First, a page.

‘A real health issue:’ New rule protects 18K Wisconsin residents from secondhand smoke

MILWAUKEE --Wisconsin public housing residents will be protected from the dangers of secondhand smoke through a new smoke-free housing rule from the U.S. Department of Housing and Urban Development (HUD) implemented Monday, July 30.

"Secondhand smoke is a real health issue, and it causes lung cancer, asthma, chronic obstructive pulmonary disease," said Harold Wimmer, American Lung Association president and CEO.

In November of 2016, HUD announced a rule requiring all federally-owned public housing to become smoke-free by July 30, 2018. This rule will protect close to two million Americans nationwide from being exposed to secondhand smoke in their homes, including 690,000 children.

"We've also created an environment that is distanced from the entrance and the building, so they still can smoke, but they can't do so on our properties or within their units," said Willie Hines, associate director, City of Milwaukee Housing Authority.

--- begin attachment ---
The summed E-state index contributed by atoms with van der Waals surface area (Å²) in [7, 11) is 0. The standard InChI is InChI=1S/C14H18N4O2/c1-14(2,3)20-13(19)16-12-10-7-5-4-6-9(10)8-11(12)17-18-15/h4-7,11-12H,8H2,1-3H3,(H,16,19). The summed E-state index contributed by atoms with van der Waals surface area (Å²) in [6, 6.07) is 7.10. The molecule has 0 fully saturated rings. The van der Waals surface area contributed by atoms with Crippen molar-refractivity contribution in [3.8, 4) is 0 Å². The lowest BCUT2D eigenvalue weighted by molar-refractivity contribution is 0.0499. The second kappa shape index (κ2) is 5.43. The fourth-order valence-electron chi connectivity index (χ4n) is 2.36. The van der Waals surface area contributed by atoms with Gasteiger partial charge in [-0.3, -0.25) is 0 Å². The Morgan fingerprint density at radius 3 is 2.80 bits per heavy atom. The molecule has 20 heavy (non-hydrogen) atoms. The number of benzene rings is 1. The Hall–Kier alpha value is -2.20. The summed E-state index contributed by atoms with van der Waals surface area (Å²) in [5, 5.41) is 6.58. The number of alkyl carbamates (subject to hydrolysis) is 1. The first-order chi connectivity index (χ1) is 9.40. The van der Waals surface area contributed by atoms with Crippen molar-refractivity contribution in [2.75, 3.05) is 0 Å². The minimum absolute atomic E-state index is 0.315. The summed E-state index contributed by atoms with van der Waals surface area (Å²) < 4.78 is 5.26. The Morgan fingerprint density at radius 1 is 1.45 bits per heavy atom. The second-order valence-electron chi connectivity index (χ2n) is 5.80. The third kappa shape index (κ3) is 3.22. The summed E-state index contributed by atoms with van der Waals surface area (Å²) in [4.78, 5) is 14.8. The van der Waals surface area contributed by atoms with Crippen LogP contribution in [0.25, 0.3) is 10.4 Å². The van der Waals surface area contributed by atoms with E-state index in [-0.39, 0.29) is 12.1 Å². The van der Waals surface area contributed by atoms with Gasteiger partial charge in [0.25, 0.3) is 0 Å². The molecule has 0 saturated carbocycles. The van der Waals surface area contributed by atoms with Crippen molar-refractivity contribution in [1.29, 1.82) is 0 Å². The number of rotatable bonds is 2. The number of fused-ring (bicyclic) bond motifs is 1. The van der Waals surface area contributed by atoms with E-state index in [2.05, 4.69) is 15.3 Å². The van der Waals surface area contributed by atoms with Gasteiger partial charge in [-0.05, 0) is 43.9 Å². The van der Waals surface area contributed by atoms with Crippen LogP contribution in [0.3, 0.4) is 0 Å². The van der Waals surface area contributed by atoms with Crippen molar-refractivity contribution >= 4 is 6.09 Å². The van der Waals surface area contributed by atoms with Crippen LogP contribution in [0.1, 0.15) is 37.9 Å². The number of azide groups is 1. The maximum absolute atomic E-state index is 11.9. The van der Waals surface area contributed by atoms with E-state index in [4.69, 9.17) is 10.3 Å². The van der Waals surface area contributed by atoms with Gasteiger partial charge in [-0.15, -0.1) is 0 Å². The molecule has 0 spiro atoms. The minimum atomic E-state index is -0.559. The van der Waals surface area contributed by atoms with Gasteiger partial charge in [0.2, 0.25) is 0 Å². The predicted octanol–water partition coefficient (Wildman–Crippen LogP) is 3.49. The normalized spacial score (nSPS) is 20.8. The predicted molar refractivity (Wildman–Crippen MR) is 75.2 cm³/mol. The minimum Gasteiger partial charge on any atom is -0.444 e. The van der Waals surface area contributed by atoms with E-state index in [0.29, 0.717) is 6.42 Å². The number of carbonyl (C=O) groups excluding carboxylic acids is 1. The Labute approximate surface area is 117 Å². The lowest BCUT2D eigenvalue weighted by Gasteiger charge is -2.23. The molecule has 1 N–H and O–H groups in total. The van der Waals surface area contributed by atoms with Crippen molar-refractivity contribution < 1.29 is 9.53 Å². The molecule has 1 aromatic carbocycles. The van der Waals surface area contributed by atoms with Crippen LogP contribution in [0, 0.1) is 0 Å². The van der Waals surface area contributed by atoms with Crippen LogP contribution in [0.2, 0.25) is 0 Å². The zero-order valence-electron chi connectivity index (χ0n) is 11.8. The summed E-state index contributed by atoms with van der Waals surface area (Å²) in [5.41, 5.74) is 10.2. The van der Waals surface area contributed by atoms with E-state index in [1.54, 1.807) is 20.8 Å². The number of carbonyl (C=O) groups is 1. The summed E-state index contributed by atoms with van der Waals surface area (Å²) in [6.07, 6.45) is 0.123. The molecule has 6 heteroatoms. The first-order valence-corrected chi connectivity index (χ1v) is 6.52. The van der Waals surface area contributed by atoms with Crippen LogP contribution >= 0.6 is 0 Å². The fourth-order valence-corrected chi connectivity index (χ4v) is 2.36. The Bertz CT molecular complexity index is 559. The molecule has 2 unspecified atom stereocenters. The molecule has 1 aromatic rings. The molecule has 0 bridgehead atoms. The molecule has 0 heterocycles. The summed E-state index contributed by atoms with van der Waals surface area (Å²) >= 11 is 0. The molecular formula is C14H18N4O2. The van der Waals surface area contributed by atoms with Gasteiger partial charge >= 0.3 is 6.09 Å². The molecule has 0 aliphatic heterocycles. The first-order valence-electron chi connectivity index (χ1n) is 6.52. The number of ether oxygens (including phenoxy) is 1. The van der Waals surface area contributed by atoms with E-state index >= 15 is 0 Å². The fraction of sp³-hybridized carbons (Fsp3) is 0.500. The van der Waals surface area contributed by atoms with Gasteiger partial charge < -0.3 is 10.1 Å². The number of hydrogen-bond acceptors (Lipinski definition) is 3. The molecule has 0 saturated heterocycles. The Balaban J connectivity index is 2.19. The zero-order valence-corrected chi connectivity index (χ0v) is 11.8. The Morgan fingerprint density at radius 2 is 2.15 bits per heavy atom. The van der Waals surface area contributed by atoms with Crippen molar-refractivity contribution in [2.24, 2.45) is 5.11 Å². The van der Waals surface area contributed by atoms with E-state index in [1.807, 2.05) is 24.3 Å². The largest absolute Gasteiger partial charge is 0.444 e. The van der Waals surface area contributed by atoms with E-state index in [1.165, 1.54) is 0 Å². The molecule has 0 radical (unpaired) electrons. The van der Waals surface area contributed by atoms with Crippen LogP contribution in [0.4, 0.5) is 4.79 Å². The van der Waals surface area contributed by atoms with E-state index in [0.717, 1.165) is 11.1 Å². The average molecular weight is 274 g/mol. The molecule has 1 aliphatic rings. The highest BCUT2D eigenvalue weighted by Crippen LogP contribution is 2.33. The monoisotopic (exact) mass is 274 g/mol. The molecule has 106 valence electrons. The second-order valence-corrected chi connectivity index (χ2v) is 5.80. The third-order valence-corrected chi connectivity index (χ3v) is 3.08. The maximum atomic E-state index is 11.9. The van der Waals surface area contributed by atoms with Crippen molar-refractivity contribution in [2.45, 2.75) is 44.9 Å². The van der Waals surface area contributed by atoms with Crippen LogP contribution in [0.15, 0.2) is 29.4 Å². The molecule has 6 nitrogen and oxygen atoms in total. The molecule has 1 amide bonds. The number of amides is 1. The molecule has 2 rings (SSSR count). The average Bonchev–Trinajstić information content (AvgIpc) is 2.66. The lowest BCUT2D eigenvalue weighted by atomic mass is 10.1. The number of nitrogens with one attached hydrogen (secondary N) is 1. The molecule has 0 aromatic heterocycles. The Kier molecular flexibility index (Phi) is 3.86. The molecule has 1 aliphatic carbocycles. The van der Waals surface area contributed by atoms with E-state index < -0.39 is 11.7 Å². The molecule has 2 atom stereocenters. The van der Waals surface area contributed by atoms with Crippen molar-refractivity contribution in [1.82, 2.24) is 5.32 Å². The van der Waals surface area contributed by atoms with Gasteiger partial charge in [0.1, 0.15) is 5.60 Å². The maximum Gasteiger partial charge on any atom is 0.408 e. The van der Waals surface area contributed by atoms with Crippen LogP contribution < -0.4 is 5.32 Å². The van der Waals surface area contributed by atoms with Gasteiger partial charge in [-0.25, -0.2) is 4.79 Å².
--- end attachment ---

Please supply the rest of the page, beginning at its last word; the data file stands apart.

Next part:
Dorise Hardin

"Nationwide, there's more than two million residents that live in public housing. Of those two million, of the adult population, 40 percent or more smoke cigarettes," said Wimmer.

That's significantly higher than the 15 percent of total adults in the U.S. who smoke. Dorise Hardin used to be one of those people.

"I feel so much better. I feel like running around this room today," said Hardin.

She quit with help from the American Lung Association.

"I don't have the cravings. I don't have the thoughts anymore, and it's been almost two months since I literally had a cigarette. I don't have the thoughts anymore," said Hardin.

Nationally, this rule will protect close to two million Americans nationwide from being exposed to secondhand smoke in their homes, including 690,000 children. In Wisconsin, it protects more than 18,000 residents in local public housing agencies, according to the American Lung Association.